John Hill, marketing services manager for Parker Hannifin’s Pneumatics Division, explains how this year’s additions to the Directive will improve machine integrity and enhance safety
The aim of the Machinery Directive is to improve safety by raising the quality and efficiency of machine equipment. Two standards have been referenced in the Machinery Directive for 2011 to continue the drive towards this goal. The standards within Machinery Directive 2006/42/EC (formerly 98/37/EC) will impact on all those involved in the design, manufacture and operation of machinery with moving parts with responsibility for compliance being with the builders of systems. With that in mind, let’s look at what the new standards demand and consider how they will be applied in practice.
The principal revision to the Directive is the replacement of EN 954-1. This was replaced because, while it covered safety related elements of machine control systems, it omitted factors such as the use of electronic controls, testing intervals, life cycles, and the probability of component failure. To remedy the situation, EN 954-1 has been replaced by 2006/42/EC which references the two standards, EN 13849-1 and EN 62061, covering a specific group of systems.
EN 13849-1 covers the general design principles for machine safety and safety related control systems, including pneumatics and hydraulics, while EN 62061 defines the functional control of electrical, electronic and programmable electronic control systems only. The standards extend procedures for risk assessment, with these now having to be specified as Performance Level (PL) in the case of EN 13849-1, or Safety Integrity Level (SIL) for EN 62061. These ratings will be associated with a given safety function, with definitions for diagnostics capabilities and common cause failures.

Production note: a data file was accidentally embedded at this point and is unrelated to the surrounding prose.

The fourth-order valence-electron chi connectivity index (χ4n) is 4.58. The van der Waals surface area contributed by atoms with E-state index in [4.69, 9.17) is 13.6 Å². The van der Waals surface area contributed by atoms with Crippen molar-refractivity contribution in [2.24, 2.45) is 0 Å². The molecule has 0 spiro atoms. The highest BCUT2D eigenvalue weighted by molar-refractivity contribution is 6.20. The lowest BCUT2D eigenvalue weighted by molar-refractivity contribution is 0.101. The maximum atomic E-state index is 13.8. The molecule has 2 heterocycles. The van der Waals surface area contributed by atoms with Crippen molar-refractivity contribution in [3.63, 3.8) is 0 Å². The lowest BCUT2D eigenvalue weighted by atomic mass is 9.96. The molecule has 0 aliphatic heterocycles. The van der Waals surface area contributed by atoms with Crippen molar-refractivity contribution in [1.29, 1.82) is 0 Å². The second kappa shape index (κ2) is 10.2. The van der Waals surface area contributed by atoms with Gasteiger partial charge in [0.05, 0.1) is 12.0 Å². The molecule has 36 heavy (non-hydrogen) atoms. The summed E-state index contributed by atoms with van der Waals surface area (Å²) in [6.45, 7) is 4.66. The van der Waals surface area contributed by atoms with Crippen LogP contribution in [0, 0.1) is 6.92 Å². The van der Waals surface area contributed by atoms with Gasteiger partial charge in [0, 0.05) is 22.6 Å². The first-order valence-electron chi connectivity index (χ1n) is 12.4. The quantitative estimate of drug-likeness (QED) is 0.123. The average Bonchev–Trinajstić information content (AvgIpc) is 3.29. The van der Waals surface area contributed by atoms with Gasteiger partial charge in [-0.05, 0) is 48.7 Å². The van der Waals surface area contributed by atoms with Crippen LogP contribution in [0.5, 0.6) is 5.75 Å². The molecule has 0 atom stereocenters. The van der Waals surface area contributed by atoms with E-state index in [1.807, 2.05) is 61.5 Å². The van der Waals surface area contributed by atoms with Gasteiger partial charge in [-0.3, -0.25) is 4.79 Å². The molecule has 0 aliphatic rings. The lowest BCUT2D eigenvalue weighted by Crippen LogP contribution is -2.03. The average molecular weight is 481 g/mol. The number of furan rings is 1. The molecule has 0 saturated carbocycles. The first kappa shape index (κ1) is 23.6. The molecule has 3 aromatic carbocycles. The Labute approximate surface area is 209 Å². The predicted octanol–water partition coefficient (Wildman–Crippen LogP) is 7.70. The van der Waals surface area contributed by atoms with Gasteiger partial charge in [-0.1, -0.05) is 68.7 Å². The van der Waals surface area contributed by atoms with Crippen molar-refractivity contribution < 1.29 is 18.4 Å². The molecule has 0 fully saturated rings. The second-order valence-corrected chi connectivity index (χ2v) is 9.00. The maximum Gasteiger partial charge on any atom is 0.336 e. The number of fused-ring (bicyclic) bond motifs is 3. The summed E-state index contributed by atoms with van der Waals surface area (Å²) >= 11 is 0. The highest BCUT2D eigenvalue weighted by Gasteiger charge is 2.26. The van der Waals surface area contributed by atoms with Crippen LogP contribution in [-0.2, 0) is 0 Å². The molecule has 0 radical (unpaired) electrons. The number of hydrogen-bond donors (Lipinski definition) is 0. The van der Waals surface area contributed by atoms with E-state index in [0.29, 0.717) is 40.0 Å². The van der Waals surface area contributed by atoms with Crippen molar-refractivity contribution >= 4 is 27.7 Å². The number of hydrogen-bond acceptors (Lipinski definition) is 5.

These additions to the Directive will create a framework that has to be followed for functional safety and related parts of control systems, with the focus being on common sense safety principles, such as redundancy, diversity and fail safe behaviours. EN 13849-1 examines complete ‘input/function/output’ safety functions, including all the components involved in their design. EN ISO 13849-1 goes beyond the qualitative approach of EN 954-1 to include a quantitative assessment of the safety functions.
The Machinery Directive now clearly specifies EHSR (Essential Health and Safety Requirements) for assemblies of machines; this means that such assemblies must now be considered as whole new machines and CE marked, and it is the legal responsibility of the system builder to ensure compliance. It is therefore important that machine builders involve their suppliers from the earliest design stages to ensure that the reliability and safety of the complete machine structures are considered from the outset. This can be achieved by the selection of proven, reliable components and safety principles that minimise the manifestation of critical faults.
The new standards have been phased in during 2011 and will make a positive impact on the activities of both end users and machine builders; while customers gain the reassurance that each machine will operate in a safe manner, machine builders gain a degree of protection from litigation in the event of an accident arising through machine failure or misuse.